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Rebecca Cuneo Keenan Headshot

It's Public Transit, People, There Are Going to Be Strollers

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"There are too many strollers on buses." "These mothers today and their SUV strollers." "That kid shouldn't even be in a stroller." There's been a lot of that kind of sentiment going around since a citizen issued a complaint at a Toronto Transit Commission meeting on Monday about strollers obstructing the aisle on TTC buses. Transit staff will look into the issue and report on whether there is, indeed, a need for guidelines. (Note that TTC CEO Andy Byford says they have no plans to start charging an extra fare for strollers.)

Here's the thing.

Sure, it's a pain to fit a stroller on a bus. The newer (I guess they're not even that new any more, are they? I'm showing my age!) wheelchair accessible buses that ride closer to the ground make it much easier to get a stroller onto a bus than ever before. Once you are on the bus, however, seats need to fit around the protruding wheel humps. (I'm quite sure that's the official word for them: wheel humps.) This causes a bit of a bottleneck about one third into the vehicle that's annoying during rush hour even without any strollers. Throw a couple Gracos into the mix and your transit commute becomes a live action Tetris game. I get that. Do you know who else gets that? The parents or caregivers who are trying to take up as little space as possible while placating a baby or toddler on a crowded bus ride and apologizing to every person squeezing past, that's who.

That brings me to my next point. Nobody brings a stroller on the TTC during rush hour unless they have to. I live in the city and have three children under seven years old. We didn't own a car at all until the second baby was born. I know what I'm talking about. For the most part, parents do try to coordinate their travel to avoid rush hour. We're not all masochists! But sometimes you have no choice. Child care is hard to come by in this city and some people do need to lug their kids to and from daycare on buses and streetcars. Is that not punishment enough? Or you could bring a five-year-old and two-year-old downtown for a rally supporting pay equity for midwives when you are heavily pregnant with a third baby and accidentally find yourself boarding the subway with a giant belly and a sit-and-stand stroller in the heart of rush hour and have to contend with scowls and sideways glances because how dare you impinge on that guy's right to a child-free commute!? Ahem, you know, for example.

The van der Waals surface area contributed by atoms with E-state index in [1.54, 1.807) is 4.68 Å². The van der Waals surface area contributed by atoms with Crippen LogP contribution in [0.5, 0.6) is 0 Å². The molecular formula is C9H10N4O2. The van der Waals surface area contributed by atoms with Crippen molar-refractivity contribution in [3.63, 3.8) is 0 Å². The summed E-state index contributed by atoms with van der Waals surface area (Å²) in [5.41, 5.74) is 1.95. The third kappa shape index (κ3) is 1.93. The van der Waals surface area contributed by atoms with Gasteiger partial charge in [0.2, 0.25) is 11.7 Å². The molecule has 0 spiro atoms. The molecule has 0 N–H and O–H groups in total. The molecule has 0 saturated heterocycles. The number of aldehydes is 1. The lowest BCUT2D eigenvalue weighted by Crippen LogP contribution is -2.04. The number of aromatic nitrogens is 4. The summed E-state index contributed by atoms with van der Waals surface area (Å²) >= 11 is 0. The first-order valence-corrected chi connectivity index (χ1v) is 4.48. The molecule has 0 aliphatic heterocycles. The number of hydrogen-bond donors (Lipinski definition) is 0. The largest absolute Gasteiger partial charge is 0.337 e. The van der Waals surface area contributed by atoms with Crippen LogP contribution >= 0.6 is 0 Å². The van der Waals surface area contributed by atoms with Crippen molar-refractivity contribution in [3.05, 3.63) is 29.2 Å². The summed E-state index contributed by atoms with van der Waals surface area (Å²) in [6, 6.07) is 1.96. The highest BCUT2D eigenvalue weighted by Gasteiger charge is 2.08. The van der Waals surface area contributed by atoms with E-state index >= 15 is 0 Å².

If there's a stroller on a bus during rush hour, basically, it's because it has to be there. More commonly, you will get a stroller traffic jam mid-morning or mid-afternoon. That can also be a hassle for anyone else trying to squeeze by, but it usually works itself out. In those cases, there is plenty of room on the bus if you don't mind moving back a bit.

And I'd just like to point out that the so-called SUV strollers people like to complain about tend to be economy models. It's actually quite expensive to buy a nice, sleek, light-weight and transit-friendly stroller. Contrary to popular belief, the SUV models are not a sign of exorbitant indulgence. They're simply the only affordable options for many people until their kid is big enough for a $15 umbrella stroller (but that's another story).

But why do these kids need to be in strollers anyway, you ask. Babies, for one, can't walk and while some sort of baby carrier is always an option it's not always the best choice for everyone. (If I was going to be out all day, I would want both a stroller and a carrier, for example.) The thing that most people seem to be completely unaware of is that while toddlers can walk, they really do need to be strapped down for their own safety. Children under three or even four years old have the impulse control of Rob Ford at a football game and I would never feel safe taking the TTC unless they were harnessed into a stroller, especially if I have more than one child with me.

Just remember that it's public transportation, people. That means you'll occasionally have to squeeze past a stroller or two and I'll have to bite my tongue when I miss my connection because there's an old lady taking her sweet time on the stairs. I'll try not to begrudge the perfectly able-bodied person who took my stroller's spot on the elevator and we will all pretend we can't smell that guy over there.

Can we all just agree to leave young families alone and instead focus on that pervert masturbating over there? Because that still happens.

This post originally appeared on Playground Confidential.

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